Monday, August 19, 2013

Surviving Poor Management 4: Poor or Unrealistic Metrics

Wrong MeasurementsThis continues our series to help all of you working under poorly managed companies

Sean sold computer printers for a nationally recognized brand. His clients included the biggest companies in his sales district. He developed excellent relationships with his clients that generated great sales and revenues. His sales, however, created a problem for him. The company doubled his sales expectations and bonus structure. In addition, the company moved three of his largest accounts to a national sales desk. The combination of doubled sales expectations coupled with losing his biggest accounts, drove Sean to seek employment elsewhere.

Importance of Clear and Realistic Metrics

Management establishes how they will measure your productivity, efficiency, effectiveness, and quality.

  • They expect you to achieve the metrics they establish
  • Corporation’s stocks lose value ($) when the company does not meet projections
  • Good management uses nationally established benchmarks and prevailing metrics to establish their own metrics
  • Good companies tie raises and bonuses to performance metrics
  • Achievable standards and metrics motivate workers to perform well

Consequences of Poor or Unrealistic Metrics

Unfortunately, many companies only establish productivity standards. Then, they wonder why efficiency, effectiveness, or quality fail. Poor or unrealistic metrics can create several negative consequences:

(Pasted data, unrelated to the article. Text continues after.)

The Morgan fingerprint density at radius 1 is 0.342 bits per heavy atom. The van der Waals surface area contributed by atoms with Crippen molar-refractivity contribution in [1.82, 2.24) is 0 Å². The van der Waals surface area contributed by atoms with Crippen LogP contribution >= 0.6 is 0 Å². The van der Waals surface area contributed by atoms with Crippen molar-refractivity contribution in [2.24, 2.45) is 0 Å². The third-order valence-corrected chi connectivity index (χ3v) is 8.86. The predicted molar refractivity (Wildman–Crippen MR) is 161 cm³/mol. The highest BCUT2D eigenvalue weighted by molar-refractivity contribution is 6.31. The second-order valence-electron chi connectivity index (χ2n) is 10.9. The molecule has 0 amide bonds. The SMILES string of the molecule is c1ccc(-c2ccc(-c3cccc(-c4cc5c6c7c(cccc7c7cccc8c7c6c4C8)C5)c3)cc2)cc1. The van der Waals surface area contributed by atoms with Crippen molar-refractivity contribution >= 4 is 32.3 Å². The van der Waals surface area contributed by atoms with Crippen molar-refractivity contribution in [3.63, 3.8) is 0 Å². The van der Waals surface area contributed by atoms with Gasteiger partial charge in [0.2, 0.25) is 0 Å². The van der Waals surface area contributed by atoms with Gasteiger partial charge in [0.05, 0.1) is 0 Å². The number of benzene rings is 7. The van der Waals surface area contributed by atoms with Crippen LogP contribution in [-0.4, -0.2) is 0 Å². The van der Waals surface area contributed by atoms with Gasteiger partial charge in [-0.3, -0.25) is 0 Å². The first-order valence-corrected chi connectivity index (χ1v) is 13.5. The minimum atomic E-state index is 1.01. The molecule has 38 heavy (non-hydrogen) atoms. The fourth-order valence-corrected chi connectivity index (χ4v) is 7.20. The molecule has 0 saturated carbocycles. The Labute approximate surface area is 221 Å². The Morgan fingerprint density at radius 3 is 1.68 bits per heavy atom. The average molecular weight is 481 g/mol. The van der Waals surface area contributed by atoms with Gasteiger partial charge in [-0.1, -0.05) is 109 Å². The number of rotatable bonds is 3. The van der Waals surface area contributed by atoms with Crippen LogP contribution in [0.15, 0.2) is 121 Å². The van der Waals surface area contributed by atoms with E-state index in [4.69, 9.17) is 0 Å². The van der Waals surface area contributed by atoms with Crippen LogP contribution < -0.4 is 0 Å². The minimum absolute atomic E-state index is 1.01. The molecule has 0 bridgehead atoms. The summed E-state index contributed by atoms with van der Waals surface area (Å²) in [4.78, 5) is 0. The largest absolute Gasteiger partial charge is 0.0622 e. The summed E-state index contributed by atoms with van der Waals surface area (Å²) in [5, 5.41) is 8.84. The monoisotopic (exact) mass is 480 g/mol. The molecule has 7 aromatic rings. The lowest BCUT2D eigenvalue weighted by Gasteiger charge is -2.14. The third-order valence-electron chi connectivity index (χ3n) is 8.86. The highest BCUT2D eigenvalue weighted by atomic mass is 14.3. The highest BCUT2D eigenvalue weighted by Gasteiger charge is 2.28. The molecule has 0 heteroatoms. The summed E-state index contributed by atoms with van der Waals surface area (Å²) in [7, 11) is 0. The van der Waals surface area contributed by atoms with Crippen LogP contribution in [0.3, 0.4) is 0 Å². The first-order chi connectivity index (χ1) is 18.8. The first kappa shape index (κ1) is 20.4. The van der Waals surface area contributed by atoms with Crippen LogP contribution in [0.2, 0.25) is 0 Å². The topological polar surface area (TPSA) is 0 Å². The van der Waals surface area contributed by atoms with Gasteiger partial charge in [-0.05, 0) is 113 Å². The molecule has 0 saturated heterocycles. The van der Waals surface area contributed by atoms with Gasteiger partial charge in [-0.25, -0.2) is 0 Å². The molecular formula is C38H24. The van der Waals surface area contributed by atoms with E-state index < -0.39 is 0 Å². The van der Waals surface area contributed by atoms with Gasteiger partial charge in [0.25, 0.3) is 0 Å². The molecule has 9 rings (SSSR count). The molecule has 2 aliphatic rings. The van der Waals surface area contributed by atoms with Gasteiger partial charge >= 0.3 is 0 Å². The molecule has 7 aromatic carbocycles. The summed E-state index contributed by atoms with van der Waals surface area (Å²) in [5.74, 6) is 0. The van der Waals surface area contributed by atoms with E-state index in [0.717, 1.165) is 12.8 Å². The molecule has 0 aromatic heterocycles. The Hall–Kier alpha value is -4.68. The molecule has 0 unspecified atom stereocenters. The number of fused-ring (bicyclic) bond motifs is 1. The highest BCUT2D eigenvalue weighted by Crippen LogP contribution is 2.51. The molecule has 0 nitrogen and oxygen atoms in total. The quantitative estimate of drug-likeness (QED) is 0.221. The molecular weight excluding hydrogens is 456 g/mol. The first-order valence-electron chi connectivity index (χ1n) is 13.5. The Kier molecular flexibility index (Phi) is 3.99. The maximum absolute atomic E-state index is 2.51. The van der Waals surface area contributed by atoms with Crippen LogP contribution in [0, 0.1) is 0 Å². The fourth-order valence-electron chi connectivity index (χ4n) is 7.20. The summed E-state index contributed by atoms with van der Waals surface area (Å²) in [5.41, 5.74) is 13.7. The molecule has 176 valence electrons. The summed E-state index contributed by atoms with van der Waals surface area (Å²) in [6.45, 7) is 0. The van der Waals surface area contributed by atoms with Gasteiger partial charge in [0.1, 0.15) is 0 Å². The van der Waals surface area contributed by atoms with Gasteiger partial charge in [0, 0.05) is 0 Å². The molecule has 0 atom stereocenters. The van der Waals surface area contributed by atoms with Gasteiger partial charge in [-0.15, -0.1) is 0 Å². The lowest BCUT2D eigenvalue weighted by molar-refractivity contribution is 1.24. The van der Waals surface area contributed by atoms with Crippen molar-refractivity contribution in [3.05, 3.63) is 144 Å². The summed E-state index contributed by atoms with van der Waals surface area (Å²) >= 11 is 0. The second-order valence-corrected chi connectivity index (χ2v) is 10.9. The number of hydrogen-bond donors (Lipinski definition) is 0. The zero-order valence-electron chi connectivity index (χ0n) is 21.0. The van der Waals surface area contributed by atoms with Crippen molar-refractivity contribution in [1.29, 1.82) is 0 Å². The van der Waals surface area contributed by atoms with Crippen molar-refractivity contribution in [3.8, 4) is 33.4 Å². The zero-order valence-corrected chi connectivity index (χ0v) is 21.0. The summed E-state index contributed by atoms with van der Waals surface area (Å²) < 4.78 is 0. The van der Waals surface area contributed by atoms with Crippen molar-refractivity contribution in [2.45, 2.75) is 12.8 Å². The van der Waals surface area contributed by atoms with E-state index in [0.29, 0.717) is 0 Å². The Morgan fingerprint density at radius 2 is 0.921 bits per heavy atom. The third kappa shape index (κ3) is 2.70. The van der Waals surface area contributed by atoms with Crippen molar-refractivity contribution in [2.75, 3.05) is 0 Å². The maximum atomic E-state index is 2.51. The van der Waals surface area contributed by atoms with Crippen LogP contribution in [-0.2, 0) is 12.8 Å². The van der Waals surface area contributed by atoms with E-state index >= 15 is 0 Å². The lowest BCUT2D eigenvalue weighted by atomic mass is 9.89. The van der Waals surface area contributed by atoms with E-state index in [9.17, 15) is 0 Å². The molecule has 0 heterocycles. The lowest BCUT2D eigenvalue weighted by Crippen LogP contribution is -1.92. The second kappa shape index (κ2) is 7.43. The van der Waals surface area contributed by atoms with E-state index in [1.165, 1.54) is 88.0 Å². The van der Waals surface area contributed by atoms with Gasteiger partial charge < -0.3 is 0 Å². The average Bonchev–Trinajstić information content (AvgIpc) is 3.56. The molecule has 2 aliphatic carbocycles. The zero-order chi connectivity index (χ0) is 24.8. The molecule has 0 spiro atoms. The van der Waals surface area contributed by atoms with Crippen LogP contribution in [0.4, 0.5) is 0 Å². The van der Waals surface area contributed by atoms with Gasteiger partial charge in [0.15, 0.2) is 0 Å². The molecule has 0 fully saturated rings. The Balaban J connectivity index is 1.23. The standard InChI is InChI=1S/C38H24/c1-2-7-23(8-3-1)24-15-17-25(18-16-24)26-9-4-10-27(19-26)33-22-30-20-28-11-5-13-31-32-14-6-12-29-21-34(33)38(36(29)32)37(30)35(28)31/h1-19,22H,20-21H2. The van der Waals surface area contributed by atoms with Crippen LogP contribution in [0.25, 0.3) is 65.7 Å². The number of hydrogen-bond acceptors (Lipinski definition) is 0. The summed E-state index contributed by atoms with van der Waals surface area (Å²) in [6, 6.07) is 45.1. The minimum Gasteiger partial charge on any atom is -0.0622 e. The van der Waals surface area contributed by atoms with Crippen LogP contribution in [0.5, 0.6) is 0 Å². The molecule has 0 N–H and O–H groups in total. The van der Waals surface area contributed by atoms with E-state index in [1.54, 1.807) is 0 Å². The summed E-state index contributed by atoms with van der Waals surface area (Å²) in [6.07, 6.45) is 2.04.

• Lower morale trying to achieve unachievable standards
  • Decreased motivation when salary raises fail to compensate adequately for significantly increased performance to achieve performance metrics
    • 2% pay increase for 15% increase in productivity
    • 2% pay increase for staff while management receives 14% raises
  • Lost respect and confidence in management for establishing poorly-planned metrics
  • Wasted time and effort pursuing metrics that lead in the wrong direction
  • Decreased quality or effectiveness as workers rush to meet unreasonable production goals

Compensating for Poor or Unrealistic Metrics

You may need to try several options to compensate for unrealistic metrics that affect your pay, performance appraisals, and promotions. Not all of them will work:

  • Research national benchmarks and share them with management
  • Create personal metrics that lead in the right direction
  • Accept metrics set by management and the consequences of failing to achieve them
  • Find a new job

Wednesday we highlight the consequences of disrespecting or undervaluing employees

This blog will improve as you submit comments, questions, and experiences. We will answer your questions in future blog posts. Please submit your comments and questions so we can answer them.

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